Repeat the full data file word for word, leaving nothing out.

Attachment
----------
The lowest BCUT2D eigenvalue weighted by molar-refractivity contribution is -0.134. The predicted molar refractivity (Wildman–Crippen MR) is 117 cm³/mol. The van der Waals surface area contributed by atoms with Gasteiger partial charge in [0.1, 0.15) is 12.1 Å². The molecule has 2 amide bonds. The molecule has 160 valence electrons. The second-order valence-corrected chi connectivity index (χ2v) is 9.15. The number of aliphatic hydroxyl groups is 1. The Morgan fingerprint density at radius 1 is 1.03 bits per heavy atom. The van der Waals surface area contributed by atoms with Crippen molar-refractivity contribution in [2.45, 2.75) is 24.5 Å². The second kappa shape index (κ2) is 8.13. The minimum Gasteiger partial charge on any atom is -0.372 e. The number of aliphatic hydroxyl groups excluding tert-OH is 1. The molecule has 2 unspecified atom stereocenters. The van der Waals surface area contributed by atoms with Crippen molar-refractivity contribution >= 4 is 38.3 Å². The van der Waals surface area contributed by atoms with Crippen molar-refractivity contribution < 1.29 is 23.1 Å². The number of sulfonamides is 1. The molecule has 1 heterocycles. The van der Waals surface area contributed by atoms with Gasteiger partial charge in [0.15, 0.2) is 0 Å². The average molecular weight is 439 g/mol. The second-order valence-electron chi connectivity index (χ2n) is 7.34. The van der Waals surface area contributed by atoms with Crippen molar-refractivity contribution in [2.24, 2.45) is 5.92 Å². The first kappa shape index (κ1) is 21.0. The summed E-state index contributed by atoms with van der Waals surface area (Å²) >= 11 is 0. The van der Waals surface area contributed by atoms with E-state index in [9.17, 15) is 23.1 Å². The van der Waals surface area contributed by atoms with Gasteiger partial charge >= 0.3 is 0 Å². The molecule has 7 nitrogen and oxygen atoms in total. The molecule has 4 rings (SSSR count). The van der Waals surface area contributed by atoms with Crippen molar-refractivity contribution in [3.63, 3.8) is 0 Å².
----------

The lowest BCUT2D eigenvalue weighted by molar-refractivity contribution is -0.134. The predicted molar refractivity (Wildman–Crippen MR) is 117 cm³/mol. The van der Waals surface area contributed by atoms with Gasteiger partial charge in [0.1, 0.15) is 12.1 Å². The molecule has 2 amide bonds. The molecule has 160 valence electrons. The second-order valence-corrected chi connectivity index (χ2v) is 9.15. The number of aliphatic hydroxyl groups is 1. The Morgan fingerprint density at radius 1 is 1.03 bits per heavy atom. The van der Waals surface area contributed by atoms with Crippen molar-refractivity contribution in [2.45, 2.75) is 24.5 Å². The second kappa shape index (κ2) is 8.13. The minimum Gasteiger partial charge on any atom is -0.372 e. The number of aliphatic hydroxyl groups excluding tert-OH is 1. The molecule has 2 unspecified atom stereocenters. The van der Waals surface area contributed by atoms with Crippen molar-refractivity contribution >= 4 is 38.3 Å². The van der Waals surface area contributed by atoms with Crippen molar-refractivity contribution < 1.29 is 23.1 Å². The number of sulfonamides is 1. The molecule has 1 heterocycles. The van der Waals surface area contributed by atoms with Gasteiger partial charge in [0.15, 0.2) is 0 Å². The average molecular weight is 439 g/mol. The second-order valence-electron chi connectivity index (χ2n) is 7.34. The van der Waals surface area contributed by atoms with Crippen molar-refractivity contribution in [2.24, 2.45) is 5.92 Å². The first kappa shape index (κ1) is 21.0. The summed E-state index contributed by atoms with van der Waals surface area (Å²) >= 11 is 0. The van der Waals surface area contributed by atoms with E-state index in [9.17, 15) is 23.1 Å². The van der Waals surface area contributed by atoms with Gasteiger partial charge >= 0.3 is 0 Å². The molecule has 7 nitrogen and oxygen atoms in total. The molecule has 4 rings (SSSR count). The van der Waals surface area contributed by atoms with Crippen molar-refractivity contribution in [3.63, 3.8) is 0 Å².